Land & Environment

Sizzlin' Spring Break: USU Fire Club Volunteers on Ozark Prescribed Fire Project

By Lael Gilbert |

Members of the USU Fire Club trained for and participated in a prescribed fire restoration project on the Pioneer Forest near the Mark Twain National Forest, Missouri, over spring break.

While some students headed to sunny beaches or sandstone trails for the recent spring break, a few students from the Quinney College of Natural Resources chose a different kind of break experience — they traveled halfway across the country to the short-leaf pine forests of the Missouri Ozarks to set things on fire.

The student chapter of the Association for Fire Ecology (USU Fire Club) participated in a prescribed fire restoration project on the privately owned Pioneer Forest near the Mark Twain National Forest in Missouri. The goal of the trip, according to Jacob Lancaster, president of the USU Fire Club, was to break out of the theoretical learning in the field of fire and get hands-on experience on an actual project.

Lancaster isn’t new to fire; he has experience working on wilderness fire suppression crews, so the smoke and flame on this project weren’t new to him. But starting fires on purpose? That was a bit unfamiliar.

“Here in the West you hear mostly about fire in terms of fuels management — getting rid of wood so that forest fires don’t burn out of control. But for this project the whole goal was to benefit the ecology of the area,” he said. “That was cool to see, and a new perspective.”

Managers of forests use intentionally set, low-intensity burns called prescribed fire to restore native species and for other management goals. In this case, the goal was to benefit native short leaf pine trees. Seeds from that tree require bare soil, clear of debris and leaves, to germinate. That’s tough to find in a forest that includes oak and hickory species that deposit leaf litter onto the forest floor each season.

Natural fires had moved across this particular type of landscape every 2-18 years historically, but that pattern has been interrupted over the last century through fire suppression efforts. Managers on the Pioneer Forest are working to reintroduce the benefits of more frequent fire in a controllable way.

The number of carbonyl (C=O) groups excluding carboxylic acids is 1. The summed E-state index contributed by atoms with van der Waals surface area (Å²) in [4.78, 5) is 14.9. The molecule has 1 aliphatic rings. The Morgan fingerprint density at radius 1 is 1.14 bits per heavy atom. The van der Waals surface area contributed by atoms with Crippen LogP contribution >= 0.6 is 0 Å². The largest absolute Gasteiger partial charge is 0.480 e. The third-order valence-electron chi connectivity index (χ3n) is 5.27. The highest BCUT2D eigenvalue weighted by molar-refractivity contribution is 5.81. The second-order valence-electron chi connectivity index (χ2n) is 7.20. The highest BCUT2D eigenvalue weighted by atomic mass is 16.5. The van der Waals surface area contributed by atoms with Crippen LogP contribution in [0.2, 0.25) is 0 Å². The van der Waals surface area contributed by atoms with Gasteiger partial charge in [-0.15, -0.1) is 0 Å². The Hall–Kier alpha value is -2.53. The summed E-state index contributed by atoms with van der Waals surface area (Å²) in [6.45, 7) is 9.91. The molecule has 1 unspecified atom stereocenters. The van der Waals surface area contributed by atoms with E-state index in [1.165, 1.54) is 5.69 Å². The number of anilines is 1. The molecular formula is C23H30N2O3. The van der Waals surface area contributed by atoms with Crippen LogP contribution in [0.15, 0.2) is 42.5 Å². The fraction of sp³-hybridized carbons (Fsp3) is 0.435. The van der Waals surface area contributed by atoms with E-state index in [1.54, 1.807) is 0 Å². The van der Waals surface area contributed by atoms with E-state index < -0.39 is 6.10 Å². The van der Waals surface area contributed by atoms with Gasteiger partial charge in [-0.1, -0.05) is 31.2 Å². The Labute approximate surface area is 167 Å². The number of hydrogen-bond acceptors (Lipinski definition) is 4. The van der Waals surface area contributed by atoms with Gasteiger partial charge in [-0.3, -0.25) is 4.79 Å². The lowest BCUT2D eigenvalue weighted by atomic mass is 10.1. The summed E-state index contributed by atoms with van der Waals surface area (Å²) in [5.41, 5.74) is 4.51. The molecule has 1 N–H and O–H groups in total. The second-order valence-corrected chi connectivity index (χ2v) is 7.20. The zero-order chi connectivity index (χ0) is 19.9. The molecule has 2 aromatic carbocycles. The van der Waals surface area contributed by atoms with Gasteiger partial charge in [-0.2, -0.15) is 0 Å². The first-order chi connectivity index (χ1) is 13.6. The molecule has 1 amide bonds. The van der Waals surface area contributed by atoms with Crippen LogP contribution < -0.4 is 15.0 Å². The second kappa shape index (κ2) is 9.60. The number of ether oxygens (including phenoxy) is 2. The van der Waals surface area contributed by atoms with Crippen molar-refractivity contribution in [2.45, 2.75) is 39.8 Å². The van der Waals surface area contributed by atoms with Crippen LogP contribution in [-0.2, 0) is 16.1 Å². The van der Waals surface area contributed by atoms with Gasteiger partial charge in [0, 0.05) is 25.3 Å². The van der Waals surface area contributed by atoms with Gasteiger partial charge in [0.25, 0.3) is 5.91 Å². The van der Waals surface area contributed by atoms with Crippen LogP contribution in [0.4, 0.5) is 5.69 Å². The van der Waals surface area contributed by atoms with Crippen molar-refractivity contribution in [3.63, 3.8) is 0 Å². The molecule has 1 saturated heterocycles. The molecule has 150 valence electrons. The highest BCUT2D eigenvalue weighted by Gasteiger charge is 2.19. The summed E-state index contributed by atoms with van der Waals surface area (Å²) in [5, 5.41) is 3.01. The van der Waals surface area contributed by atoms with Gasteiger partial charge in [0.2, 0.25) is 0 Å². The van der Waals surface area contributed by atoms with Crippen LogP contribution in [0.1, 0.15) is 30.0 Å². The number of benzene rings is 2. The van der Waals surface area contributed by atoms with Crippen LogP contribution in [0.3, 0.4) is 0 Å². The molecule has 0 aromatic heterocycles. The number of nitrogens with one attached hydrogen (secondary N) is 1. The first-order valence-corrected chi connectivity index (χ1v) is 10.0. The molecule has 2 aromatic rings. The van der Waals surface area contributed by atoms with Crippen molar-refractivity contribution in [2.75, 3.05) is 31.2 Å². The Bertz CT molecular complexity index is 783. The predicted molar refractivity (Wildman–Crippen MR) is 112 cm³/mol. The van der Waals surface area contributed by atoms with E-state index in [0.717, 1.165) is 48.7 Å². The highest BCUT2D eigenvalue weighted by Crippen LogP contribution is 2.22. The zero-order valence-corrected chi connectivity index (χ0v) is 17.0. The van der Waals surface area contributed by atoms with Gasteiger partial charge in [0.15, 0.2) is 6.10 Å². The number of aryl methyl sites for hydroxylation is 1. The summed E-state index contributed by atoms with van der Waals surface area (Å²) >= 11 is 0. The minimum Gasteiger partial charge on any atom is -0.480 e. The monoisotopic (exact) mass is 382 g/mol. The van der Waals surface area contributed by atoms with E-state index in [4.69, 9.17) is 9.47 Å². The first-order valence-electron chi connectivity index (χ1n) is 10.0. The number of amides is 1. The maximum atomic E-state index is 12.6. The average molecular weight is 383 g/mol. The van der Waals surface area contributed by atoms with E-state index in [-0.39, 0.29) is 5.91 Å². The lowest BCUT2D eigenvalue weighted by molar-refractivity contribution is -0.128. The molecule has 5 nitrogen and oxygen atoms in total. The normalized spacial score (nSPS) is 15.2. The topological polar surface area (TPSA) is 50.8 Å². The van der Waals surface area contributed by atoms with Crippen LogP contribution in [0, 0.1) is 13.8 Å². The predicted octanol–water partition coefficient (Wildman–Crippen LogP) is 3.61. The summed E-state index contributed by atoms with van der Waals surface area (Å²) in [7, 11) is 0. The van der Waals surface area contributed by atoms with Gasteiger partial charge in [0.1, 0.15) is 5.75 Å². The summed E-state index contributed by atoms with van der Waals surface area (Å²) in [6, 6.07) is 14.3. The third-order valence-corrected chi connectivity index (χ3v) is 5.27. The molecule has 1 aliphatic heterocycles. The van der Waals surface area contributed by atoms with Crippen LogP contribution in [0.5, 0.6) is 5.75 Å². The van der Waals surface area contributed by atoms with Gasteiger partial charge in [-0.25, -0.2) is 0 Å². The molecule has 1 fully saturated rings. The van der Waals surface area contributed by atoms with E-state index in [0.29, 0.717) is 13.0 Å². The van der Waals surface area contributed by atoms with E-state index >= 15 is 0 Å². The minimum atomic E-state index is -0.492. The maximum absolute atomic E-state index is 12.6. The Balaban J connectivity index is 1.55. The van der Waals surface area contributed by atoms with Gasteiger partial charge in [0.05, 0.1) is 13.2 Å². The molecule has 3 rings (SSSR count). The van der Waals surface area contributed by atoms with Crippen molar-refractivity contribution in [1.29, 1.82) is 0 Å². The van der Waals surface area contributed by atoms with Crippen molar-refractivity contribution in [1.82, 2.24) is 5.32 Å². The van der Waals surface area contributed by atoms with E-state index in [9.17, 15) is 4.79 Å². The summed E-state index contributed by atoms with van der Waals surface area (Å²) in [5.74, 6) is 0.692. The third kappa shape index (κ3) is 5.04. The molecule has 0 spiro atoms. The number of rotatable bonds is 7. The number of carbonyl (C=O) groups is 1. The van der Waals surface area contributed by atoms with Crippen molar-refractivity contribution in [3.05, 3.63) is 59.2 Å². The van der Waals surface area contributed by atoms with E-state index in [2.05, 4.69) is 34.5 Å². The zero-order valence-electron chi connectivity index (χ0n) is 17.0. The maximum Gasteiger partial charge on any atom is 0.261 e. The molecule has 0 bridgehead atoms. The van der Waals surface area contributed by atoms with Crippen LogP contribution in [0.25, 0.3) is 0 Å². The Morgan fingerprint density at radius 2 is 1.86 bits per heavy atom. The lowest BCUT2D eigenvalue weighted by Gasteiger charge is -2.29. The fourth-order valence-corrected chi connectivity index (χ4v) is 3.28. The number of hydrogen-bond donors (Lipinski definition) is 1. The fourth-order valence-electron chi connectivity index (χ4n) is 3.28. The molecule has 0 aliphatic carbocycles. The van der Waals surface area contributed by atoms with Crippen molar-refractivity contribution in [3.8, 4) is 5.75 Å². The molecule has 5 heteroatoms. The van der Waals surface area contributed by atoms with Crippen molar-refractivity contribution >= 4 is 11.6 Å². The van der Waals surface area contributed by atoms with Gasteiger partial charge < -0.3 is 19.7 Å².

“We had to wait for very particular environmental conditions,” said Sarah Kapel, club treasurer and graduate student working in the QCNR Fire Ecology laboratory. “The team had to consider moisture, temperature and humidity. We spent a lot of time working through logistics and safety. We were lucky that everything came together during the time we were there.”

“It seemed intimidating before we actually did it,” Kapel said. “But when it came down to it, the whole thing was much safer than you might imagine. We were mostly dealing with six-inch flame lengths, something that you could easily step over.”

A lot of preparation goes into a prescribed burn project. The group spent considerable time helping a local crew from the L-A-D Foundation moving debris, clearing snags and bucking downed trees. They ended up helping to burn almost 350 acres of woodland and to personally ignite more than 7 miles of drip-torch line.

“For me personally, having hands-on experience with fire gave me more confidence about studying fire ecology,” Kapel said. “Meeting the ecologists who use fire as a tool and watching them actually doing it made the whole thing more based in reality for me.”

The USU Fire Club supports undergraduate and graduate students interested in fire and forest ecology, and it always welcomes new members. The trip was sponsored by the L-A-D Foundation, QCNR, and the Department of Wildland Resources.

WRITER

Lael Gilbert
Public Relations Specialist
Quinney College of Natural Resources
435-797-8455
lael.gilbert@usu.edu

CONTACT

Larissa Yocom
Assistant Professor
Department of Wildland Resources
larissa.yocom@usu.edu


TOPICS

Environment 270stories Ecosystems 132stories Land Management 124stories

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